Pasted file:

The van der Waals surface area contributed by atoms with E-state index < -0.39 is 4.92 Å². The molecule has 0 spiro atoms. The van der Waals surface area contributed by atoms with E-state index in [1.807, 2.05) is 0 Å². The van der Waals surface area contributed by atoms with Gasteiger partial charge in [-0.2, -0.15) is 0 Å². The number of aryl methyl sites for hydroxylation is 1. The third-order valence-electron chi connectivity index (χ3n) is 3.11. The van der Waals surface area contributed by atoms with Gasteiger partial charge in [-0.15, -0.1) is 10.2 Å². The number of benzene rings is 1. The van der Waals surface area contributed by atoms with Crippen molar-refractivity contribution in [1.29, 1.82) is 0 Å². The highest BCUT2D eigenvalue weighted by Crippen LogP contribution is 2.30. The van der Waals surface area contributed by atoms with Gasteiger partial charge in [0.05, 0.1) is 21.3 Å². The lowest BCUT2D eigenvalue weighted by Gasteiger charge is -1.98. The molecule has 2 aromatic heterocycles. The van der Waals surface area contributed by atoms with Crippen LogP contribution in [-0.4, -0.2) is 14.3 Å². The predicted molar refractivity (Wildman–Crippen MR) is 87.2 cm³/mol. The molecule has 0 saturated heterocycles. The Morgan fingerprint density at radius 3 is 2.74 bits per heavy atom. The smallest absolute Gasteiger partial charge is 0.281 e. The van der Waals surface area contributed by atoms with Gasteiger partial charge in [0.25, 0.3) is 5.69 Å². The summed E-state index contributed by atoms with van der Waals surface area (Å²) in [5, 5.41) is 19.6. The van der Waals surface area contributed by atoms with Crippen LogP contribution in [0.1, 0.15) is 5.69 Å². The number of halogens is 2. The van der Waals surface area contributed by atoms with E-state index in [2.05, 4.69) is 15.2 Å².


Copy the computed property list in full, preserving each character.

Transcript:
The van der Waals surface area contributed by atoms with E-state index < -0.39 is 4.92 Å². The molecule has 0 spiro atoms. The van der Waals surface area contributed by atoms with E-state index in [1.807, 2.05) is 0 Å². The van der Waals surface area contributed by atoms with Gasteiger partial charge in [-0.2, -0.15) is 0 Å². The number of aryl methyl sites for hydroxylation is 1. The third-order valence-electron chi connectivity index (χ3n) is 3.11. The van der Waals surface area contributed by atoms with Gasteiger partial charge in [-0.15, -0.1) is 10.2 Å². The number of benzene rings is 1. The van der Waals surface area contributed by atoms with Crippen molar-refractivity contribution in [1.29, 1.82) is 0 Å². The highest BCUT2D eigenvalue weighted by Crippen LogP contribution is 2.30. The van der Waals surface area contributed by atoms with Gasteiger partial charge in [0.05, 0.1) is 21.3 Å². The lowest BCUT2D eigenvalue weighted by Gasteiger charge is -1.98. The molecule has 2 aromatic heterocycles. The van der Waals surface area contributed by atoms with Crippen LogP contribution in [-0.4, -0.2) is 14.3 Å². The predicted molar refractivity (Wildman–Crippen MR) is 87.2 cm³/mol. The molecule has 0 saturated heterocycles. The Morgan fingerprint density at radius 3 is 2.74 bits per heavy atom. The smallest absolute Gasteiger partial charge is 0.281 e. The van der Waals surface area contributed by atoms with Gasteiger partial charge in [0.25, 0.3) is 5.69 Å². The summed E-state index contributed by atoms with van der Waals surface area (Å²) in [5, 5.41) is 19.6. The van der Waals surface area contributed by atoms with Crippen LogP contribution in [0.1, 0.15) is 5.69 Å². The number of halogens is 2. The van der Waals surface area contributed by atoms with E-state index in [2.05, 4.69) is 15.2 Å².